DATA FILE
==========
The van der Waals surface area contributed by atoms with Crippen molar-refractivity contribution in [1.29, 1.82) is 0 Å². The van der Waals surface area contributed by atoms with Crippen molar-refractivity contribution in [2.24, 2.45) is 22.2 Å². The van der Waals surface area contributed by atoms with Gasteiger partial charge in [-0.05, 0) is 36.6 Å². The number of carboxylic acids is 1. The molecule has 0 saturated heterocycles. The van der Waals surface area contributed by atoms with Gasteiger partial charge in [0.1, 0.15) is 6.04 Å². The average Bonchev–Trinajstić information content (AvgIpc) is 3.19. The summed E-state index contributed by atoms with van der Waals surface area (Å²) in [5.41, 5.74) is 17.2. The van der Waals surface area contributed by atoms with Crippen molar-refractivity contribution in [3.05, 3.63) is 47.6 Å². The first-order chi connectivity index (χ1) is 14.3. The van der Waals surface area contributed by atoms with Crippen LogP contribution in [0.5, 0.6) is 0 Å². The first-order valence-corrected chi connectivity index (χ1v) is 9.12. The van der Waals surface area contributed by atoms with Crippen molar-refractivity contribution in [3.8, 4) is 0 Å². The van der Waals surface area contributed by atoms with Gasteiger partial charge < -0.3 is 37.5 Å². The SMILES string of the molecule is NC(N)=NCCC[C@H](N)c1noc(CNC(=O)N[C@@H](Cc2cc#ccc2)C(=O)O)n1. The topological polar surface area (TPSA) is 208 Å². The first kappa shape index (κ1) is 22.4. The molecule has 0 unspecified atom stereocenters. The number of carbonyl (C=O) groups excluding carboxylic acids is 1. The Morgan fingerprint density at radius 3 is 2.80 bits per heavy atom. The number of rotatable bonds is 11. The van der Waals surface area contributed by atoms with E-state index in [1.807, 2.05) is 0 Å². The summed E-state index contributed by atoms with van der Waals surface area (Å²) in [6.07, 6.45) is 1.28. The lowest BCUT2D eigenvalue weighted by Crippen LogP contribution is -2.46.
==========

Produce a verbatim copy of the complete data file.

The van der Waals surface area contributed by atoms with Crippen molar-refractivity contribution in [1.29, 1.82) is 0 Å². The van der Waals surface area contributed by atoms with Crippen molar-refractivity contribution in [2.24, 2.45) is 22.2 Å². The van der Waals surface area contributed by atoms with Gasteiger partial charge in [-0.05, 0) is 36.6 Å². The number of carboxylic acids is 1. The molecule has 0 saturated heterocycles. The van der Waals surface area contributed by atoms with Gasteiger partial charge in [0.1, 0.15) is 6.04 Å². The average Bonchev–Trinajstić information content (AvgIpc) is 3.19. The summed E-state index contributed by atoms with van der Waals surface area (Å²) in [5.41, 5.74) is 17.2. The van der Waals surface area contributed by atoms with Crippen molar-refractivity contribution in [3.05, 3.63) is 47.6 Å². The first-order chi connectivity index (χ1) is 14.3. The van der Waals surface area contributed by atoms with Crippen LogP contribution in [0.5, 0.6) is 0 Å². The first-order valence-corrected chi connectivity index (χ1v) is 9.12. The van der Waals surface area contributed by atoms with Crippen molar-refractivity contribution in [3.8, 4) is 0 Å². The van der Waals surface area contributed by atoms with Gasteiger partial charge < -0.3 is 37.5 Å². The SMILES string of the molecule is NC(N)=NCCC[C@H](N)c1noc(CNC(=O)N[C@@H](Cc2cc#ccc2)C(=O)O)n1. The topological polar surface area (TPSA) is 208 Å². The first kappa shape index (κ1) is 22.4. The molecule has 0 unspecified atom stereocenters. The number of carbonyl (C=O) groups excluding carboxylic acids is 1. The Morgan fingerprint density at radius 3 is 2.80 bits per heavy atom. The number of rotatable bonds is 11. The van der Waals surface area contributed by atoms with E-state index in [1.807, 2.05) is 0 Å². The summed E-state index contributed by atoms with van der Waals surface area (Å²) in [6.07, 6.45) is 1.28. The lowest BCUT2D eigenvalue weighted by Crippen LogP contribution is -2.46.